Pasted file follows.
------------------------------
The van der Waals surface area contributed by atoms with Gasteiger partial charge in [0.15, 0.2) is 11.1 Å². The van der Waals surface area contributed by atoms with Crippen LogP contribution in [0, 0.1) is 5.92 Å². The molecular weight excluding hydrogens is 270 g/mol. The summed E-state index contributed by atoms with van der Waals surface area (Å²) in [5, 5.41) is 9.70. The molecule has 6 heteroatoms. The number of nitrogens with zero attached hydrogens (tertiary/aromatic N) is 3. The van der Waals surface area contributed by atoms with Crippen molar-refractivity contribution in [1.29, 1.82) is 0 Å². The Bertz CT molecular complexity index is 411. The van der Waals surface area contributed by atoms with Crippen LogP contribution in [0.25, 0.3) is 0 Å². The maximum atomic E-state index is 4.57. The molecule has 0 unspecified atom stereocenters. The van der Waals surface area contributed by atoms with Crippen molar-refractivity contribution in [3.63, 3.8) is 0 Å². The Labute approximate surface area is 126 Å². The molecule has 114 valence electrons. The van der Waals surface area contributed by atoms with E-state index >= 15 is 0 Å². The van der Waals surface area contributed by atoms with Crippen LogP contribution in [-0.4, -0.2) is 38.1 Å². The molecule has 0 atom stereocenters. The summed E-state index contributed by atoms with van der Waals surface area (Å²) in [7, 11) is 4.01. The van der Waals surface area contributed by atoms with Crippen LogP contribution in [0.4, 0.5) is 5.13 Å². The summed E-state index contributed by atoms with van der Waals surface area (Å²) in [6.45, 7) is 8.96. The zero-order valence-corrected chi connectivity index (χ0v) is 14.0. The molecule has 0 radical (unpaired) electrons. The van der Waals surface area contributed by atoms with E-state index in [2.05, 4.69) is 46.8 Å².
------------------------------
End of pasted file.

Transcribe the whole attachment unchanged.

The van der Waals surface area contributed by atoms with Gasteiger partial charge in [0.15, 0.2) is 11.1 Å². The van der Waals surface area contributed by atoms with Crippen LogP contribution in [0, 0.1) is 5.92 Å². The molecular weight excluding hydrogens is 270 g/mol. The summed E-state index contributed by atoms with van der Waals surface area (Å²) in [5, 5.41) is 9.70. The molecule has 6 heteroatoms. The number of nitrogens with zero attached hydrogens (tertiary/aromatic N) is 3. The van der Waals surface area contributed by atoms with Crippen molar-refractivity contribution in [1.29, 1.82) is 0 Å². The Bertz CT molecular complexity index is 411. The van der Waals surface area contributed by atoms with Crippen LogP contribution in [0.25, 0.3) is 0 Å². The maximum atomic E-state index is 4.57. The molecule has 0 unspecified atom stereocenters. The van der Waals surface area contributed by atoms with Crippen molar-refractivity contribution in [3.63, 3.8) is 0 Å². The Labute approximate surface area is 126 Å². The molecule has 114 valence electrons. The van der Waals surface area contributed by atoms with E-state index >= 15 is 0 Å². The van der Waals surface area contributed by atoms with Crippen LogP contribution in [-0.4, -0.2) is 38.1 Å². The molecule has 0 atom stereocenters. The summed E-state index contributed by atoms with van der Waals surface area (Å²) in [7, 11) is 4.01. The van der Waals surface area contributed by atoms with Crippen LogP contribution in [0.4, 0.5) is 5.13 Å². The summed E-state index contributed by atoms with van der Waals surface area (Å²) in [6.45, 7) is 8.96. The zero-order valence-corrected chi connectivity index (χ0v) is 14.0. The molecule has 0 radical (unpaired) electrons. The van der Waals surface area contributed by atoms with E-state index in [2.05, 4.69) is 46.8 Å².